Myanmar’s election victor Aung San Suu Kyi has invited trishaw -- or cycle rickshaw -- drivers in Yangon to an event honoring them for their supportive role during campaigns for last month’s election.
A spokesperson for the National League for Democracy (NLD), the opposition party that won the Nov. 8 polls by a landslide, told Anadolu Agency on Sunday that around 220 trishaw drivers are invited to attend the gathering at the Royal Rose restaurant next Saturday.
“They played a big role in election campaign and party’s victory,” Win Htein said. “And they are the grassroots of the country who have been long neglected by authorities.”
Nobel peace laureate Suu Kyi’s party won 880 parliamentary seats -- or 77.3 percent -- out of a total of 1,139 contested seats at three levels of parliament at the polls, the first free and fair election in decades.
The sweeping victory left the party in a position to choose the country's next president.
During the campaigns, trishaw drivers across the country -- especially in big cities such as commercial capital Yangon and Pathein of the Ayeyawaddy region -- had participated in the NLD campaigns, garnering more public attention.
They had adorned their man-powered vehicles with NLD flags and even participated by the hundreds in rallies.
“Chairperson [Suu Kyi] wants to thank and honor these people in person for their support to the party, and wants to motivate them to work harder for themselves as well as for the country,” Win Htein said Sunday.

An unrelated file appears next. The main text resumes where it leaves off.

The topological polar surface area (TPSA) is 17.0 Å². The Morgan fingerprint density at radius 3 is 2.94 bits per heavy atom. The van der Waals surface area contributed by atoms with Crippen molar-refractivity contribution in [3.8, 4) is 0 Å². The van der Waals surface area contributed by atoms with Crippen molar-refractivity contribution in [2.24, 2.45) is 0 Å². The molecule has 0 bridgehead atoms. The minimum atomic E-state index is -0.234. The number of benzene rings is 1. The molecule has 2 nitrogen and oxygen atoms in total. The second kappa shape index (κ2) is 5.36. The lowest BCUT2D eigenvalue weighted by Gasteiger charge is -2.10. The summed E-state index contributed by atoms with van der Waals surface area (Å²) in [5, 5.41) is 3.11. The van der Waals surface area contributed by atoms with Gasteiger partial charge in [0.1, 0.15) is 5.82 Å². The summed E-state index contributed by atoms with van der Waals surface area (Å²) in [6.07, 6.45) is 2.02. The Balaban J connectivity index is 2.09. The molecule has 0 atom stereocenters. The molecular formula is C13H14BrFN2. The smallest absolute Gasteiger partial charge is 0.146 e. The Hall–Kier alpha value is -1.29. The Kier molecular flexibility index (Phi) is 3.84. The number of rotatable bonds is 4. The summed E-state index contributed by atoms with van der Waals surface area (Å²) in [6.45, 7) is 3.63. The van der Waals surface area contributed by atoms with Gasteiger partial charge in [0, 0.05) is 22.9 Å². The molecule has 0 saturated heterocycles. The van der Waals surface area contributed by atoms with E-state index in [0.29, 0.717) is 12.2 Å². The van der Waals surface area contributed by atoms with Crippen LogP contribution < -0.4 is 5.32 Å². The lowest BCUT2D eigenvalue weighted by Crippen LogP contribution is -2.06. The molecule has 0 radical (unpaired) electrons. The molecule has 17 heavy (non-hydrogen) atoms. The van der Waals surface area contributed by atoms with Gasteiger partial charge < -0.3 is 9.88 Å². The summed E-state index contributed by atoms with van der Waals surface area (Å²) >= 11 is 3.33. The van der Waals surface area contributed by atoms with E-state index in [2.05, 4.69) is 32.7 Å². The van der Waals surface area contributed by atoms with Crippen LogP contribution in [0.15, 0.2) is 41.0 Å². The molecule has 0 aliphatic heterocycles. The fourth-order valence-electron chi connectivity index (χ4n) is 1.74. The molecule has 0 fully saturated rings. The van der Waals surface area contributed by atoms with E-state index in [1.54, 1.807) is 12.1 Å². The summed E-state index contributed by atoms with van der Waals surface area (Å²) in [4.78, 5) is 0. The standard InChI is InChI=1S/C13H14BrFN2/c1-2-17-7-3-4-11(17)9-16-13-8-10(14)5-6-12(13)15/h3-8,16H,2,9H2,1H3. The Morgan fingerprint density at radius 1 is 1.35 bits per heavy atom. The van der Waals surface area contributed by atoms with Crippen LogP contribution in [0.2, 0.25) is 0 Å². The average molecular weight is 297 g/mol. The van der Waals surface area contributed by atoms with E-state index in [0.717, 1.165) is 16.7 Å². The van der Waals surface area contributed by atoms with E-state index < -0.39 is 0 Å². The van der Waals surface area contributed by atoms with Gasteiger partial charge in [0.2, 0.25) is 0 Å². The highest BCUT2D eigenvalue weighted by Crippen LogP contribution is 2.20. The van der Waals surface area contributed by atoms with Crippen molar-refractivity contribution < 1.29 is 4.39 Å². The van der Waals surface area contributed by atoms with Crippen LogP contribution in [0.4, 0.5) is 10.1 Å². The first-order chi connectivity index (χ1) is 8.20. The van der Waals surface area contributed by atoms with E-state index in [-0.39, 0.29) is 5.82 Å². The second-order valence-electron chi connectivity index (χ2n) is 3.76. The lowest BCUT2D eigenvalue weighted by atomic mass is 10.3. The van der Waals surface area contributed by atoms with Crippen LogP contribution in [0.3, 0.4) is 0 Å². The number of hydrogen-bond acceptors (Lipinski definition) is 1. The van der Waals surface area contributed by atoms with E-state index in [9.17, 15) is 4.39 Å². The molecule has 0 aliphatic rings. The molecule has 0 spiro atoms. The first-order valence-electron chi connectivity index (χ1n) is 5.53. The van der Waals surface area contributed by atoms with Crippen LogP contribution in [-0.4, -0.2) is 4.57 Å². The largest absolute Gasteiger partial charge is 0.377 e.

Kyin Hlaing, a 42-year-old trishaw driver in Kyauktada township in Yangon Division, told Anadolu Agency, “I joined NLD’s campaign along with my colleague trishaw driver as this is what we can do as ordinary people for change in the country."
The father of three added, “I am poor and have very hard life. It’s okay, but I don’t want my children to suffer like me.”
Trishaws -- known in Myanmar as “side-cars” -- can be found across the country, especially outside of Yangon as very few buses run the streets of other major cities and towns, requiring people to rely on trishaws and motorcycles for public transport.
While Suu Kyi is barred from the presidency by a constitutional clause saying that no one with foreign relatives can take the job -- believed to have been written with her two sons in mind – she has vowed to be "above" the president after her party secured a parliamentary majority.